No School Sports This Year? You Still Need to Prevent Childhood Injuries at Home

Given the ongoing threat of the novel coronavirus, it’s likely that your child’s school may be operating with certain restrictions in place. Whether their classrooms are fully remote or their school has embraced a hybrid model this year, many extracurricular activities like school sports have been put on indefinite hold to reduce health risks.

That may be just fine for some parents who are worried about their kids getting hurt on the court or field. Depending on the severity of an ankle sprain, those types of injuries can take anywhere from a week to 10 days — or sometimes even several weeks — to heal. You might assume that with no school sports to worry about, your child will be inherently safer. But aside from COVID-19 concerns, there are other hazards you might need to be worried about at home. Here are just a few things to watch out for in order to prevent childhood injuries this fall.

Store Toxins and Medications Securely

Whether your children are very young or you’re worried that boredom could result in tragedy, you’ll want to securely store all toxic chemicals and medications in a place that isn’t accessible to your kids. From household cleaning products to your daily vitamins, you can never be too careful. Statistics show that more than 300 U.S. kids visit emergency departments due to poisoning every day. Whether you baby-proof your cabinets or keep these items locked away, be sure to be proactive — and keep the number for Poison Control handy.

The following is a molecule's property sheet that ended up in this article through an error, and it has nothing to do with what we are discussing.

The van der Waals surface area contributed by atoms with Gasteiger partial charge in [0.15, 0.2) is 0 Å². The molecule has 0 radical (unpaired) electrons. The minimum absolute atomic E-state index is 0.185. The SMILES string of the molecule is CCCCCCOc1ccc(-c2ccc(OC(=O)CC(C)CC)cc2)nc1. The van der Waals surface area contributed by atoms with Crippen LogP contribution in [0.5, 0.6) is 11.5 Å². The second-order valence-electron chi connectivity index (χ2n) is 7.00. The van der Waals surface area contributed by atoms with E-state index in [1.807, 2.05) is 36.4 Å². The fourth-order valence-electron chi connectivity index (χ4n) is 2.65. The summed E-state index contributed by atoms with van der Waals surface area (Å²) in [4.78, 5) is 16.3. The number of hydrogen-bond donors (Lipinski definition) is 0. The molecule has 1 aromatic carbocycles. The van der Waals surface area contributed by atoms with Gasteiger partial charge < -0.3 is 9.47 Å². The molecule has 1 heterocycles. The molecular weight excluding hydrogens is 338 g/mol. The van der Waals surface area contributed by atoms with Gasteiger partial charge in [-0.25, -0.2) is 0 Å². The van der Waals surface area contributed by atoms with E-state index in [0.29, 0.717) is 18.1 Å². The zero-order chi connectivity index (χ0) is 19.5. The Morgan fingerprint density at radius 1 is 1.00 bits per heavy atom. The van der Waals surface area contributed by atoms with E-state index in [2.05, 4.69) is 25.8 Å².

Practice Proper Kitchen Safety

Spending time together in the kitchen can provide ample opportunities for learning and health. But it’s important to ensure that cooking and food prep are properly supervised. Cuts and burns can happen quickly and have severe consequences. Even if you don’t allow your children to use knives or the stove, they can easily become hurt if they grab onto the handle of a pan or touch a burner they don’t realize is on. Set clear ground rules for kitchen safety and make sure your kids know they should never use any kitchen equipment without your observation.

Keep Your Property Clean

Maintaining a clean home can help you and your kids stay focused and productive. But it’s also a good way to keep everyone safe. Although you might not need to worry about lead exposure from old paint (which has been proven to affect a child’s memory, fine motor skills, learning ability, and even test scores), there may be other home issues that exist that could harm your child’s health. Mold growth and the use of products with high VOCs can be problematic, while too much clutter can pose a tripping hazard or exacerbate allergies. Make sure to use safe cleaning products and keep floors clear of obstructions to promote the health of everyone in your household.

Wear Protective Gear When Applicable

Bike rides and hikes can be excellent ways to get physical exercise while reducing the risk of viral transmission. But these activities can come with certain dangers — which is why protective gear is a great idea. Approximately 3.6 million open wounds are reported in the U.S. every year, but your kids can avoid getting bruises and cuts if they wear helmets, knee pads, or the proper footwear. Even if your teen feels they’re too old for this kind of gear, encourage them to wear it in order to avoid a trip to the ER.

Unfortunately, injuries are often an escapable part of childhood. But by following these tips, parents can often prevent some of the worst examples and keep their kids safe during these uncertain times.

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